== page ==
Splendorkling– a diminutive endearment, used of awkward people who can’t seem to extricate themselves graciously from even the simplest situation. A Bertie Wooster.

Poozle– invented by a teacher of Terpsichore’s who allowed homework to be turned in on notebook paper if and only if (iff, henceforward) they tore or cut off the poozles. You know, the ratty looking shreddy bits at the side of the paper formerly attached to the notebook.


And finally, a word invention fail, so you can see that this neologizing does go sour, and sometimes publically.

Cinedigm– “A new paradigm in cinema.” No, really?! This uniquitous marketing agent should go forth, and attempt a valiant splendorkle (perhaps by running wopsways in the snizzle?) to counteract his own folly.

Tuesday with Thalia: She’s. Back.

Well hello, friends!

I’ve discovered the secret to getting things done. It’s not going to make you happy, because it is the same thing that your mama has been saying, but it does work. Have a schedule, give it a chance to settle, and you will find you have lots of time, get lots done and suddenly find that you are oddly full of ideas. Turns out, work does preceed inspiration. It’s very peculiar, and it’s only a step or two ahead, but it is actually true. Start doing the drudge work around you, and I bet within 45 minutes or so, you’ll have a brilliant idea. (or at least an idea…) Lots of people have remarked about this, actually. Agatha Christie said that she got her best ideas while washing dishes. Stravinsky said right out that work doesn’t just help inspiration, it breeds it. (Oh, stop whining. My pronouns arn’t that tangled. Former/Latter. It/It. Work/Inspiration.)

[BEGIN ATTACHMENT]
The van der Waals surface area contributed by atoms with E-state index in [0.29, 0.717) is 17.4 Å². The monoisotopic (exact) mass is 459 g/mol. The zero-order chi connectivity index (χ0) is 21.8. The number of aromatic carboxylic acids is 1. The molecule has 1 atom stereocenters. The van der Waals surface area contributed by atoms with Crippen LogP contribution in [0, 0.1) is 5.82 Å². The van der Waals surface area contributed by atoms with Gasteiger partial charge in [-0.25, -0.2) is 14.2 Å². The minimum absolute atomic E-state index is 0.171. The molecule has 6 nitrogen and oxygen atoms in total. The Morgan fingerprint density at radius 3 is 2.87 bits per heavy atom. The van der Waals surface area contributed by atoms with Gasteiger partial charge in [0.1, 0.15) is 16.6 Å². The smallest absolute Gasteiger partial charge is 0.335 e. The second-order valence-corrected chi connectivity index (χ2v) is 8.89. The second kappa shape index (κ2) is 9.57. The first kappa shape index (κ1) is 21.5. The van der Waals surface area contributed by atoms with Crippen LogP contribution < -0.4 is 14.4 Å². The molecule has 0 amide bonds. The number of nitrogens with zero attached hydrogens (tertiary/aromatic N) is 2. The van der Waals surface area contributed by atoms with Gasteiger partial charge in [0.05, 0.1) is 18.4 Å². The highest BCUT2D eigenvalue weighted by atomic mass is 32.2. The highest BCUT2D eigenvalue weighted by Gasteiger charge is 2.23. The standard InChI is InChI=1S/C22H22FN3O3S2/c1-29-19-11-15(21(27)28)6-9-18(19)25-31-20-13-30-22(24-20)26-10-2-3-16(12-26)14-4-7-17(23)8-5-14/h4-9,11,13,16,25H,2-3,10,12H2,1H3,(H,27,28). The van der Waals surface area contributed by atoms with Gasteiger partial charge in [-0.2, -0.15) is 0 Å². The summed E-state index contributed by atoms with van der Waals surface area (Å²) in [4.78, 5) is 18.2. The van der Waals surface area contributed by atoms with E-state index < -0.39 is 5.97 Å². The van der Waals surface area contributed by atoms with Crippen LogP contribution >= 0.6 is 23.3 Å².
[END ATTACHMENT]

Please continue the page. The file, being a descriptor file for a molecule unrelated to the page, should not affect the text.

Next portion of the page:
I have now too many ideas to share all today, so I am reinstating my Tuesday with Thalia posts so that I can schedule my ideas. Otherwise I know they’ll slip away! So today, since I’m talking up work and inspiration, I decided I would share with you a 30 minute lecture on creativity. It’s tremendously insightful. When I tell you that it is given by John Cleese, you will recognize your old friend the Dead Parrot. So clearly it is creative! But I urge you to spend the 30 minutes and listen to this lecture. It is broad enough in its spectrum to speak to every possible discipline and art. What I gained from it two weeks ago may not be what will strike you. Please do watch it for yourself. (and oh, enjoy the subtitles.)

(“Ipswich. Bolton. It’s a pun. No, it’s a palindrome.” ”  No, that’s not possible. The palindrome of Bolton is Notlob.”)

Go forth. Work. Think. Create!

Cure for the Common Thursday